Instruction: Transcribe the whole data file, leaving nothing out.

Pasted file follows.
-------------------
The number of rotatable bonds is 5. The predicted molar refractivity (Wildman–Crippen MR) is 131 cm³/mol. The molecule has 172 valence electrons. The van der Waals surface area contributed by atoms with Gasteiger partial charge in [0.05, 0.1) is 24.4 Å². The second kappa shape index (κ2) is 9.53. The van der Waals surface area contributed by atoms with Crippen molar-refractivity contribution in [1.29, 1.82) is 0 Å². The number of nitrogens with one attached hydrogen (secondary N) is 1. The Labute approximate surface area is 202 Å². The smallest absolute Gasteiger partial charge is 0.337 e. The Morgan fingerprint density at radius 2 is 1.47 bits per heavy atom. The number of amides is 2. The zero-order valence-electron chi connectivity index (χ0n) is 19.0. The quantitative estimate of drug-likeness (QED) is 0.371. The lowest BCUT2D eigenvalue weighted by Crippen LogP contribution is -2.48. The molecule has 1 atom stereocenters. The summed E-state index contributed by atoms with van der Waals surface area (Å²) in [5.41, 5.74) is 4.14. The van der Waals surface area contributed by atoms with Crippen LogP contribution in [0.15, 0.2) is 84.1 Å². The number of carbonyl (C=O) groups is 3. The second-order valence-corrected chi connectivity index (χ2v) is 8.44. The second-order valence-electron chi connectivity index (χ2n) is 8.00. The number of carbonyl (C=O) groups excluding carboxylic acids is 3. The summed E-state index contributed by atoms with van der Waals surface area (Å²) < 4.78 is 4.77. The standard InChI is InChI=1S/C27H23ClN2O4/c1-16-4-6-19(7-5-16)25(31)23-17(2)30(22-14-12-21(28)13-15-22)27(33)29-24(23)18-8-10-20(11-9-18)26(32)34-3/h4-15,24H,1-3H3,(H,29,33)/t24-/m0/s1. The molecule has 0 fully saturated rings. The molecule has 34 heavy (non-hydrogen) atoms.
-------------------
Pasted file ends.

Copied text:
The number of rotatable bonds is 5. The predicted molar refractivity (Wildman–Crippen MR) is 131 cm³/mol. The molecule has 172 valence electrons. The van der Waals surface area contributed by atoms with Gasteiger partial charge in [0.05, 0.1) is 24.4 Å². The second kappa shape index (κ2) is 9.53. The van der Waals surface area contributed by atoms with Crippen molar-refractivity contribution in [1.29, 1.82) is 0 Å². The number of nitrogens with one attached hydrogen (secondary N) is 1. The Labute approximate surface area is 202 Å². The smallest absolute Gasteiger partial charge is 0.337 e. The Morgan fingerprint density at radius 2 is 1.47 bits per heavy atom. The number of amides is 2. The zero-order valence-electron chi connectivity index (χ0n) is 19.0. The quantitative estimate of drug-likeness (QED) is 0.371. The lowest BCUT2D eigenvalue weighted by Crippen LogP contribution is -2.48. The molecule has 1 atom stereocenters. The summed E-state index contributed by atoms with van der Waals surface area (Å²) in [5.41, 5.74) is 4.14. The van der Waals surface area contributed by atoms with Crippen LogP contribution in [0.15, 0.2) is 84.1 Å². The number of carbonyl (C=O) groups is 3. The second-order valence-corrected chi connectivity index (χ2v) is 8.44. The second-order valence-electron chi connectivity index (χ2n) is 8.00. The number of carbonyl (C=O) groups excluding carboxylic acids is 3. The summed E-state index contributed by atoms with van der Waals surface area (Å²) < 4.78 is 4.77. The standard InChI is InChI=1S/C27H23ClN2O4/c1-16-4-6-19(7-5-16)25(31)23-17(2)30(22-14-12-21(28)13-15-22)27(33)29-24(23)18-8-10-20(11-9-18)26(32)34-3/h4-15,24H,1-3H3,(H,29,33)/t24-/m0/s1. The molecule has 0 fully saturated rings. The molecule has 34 heavy (non-hydrogen) atoms.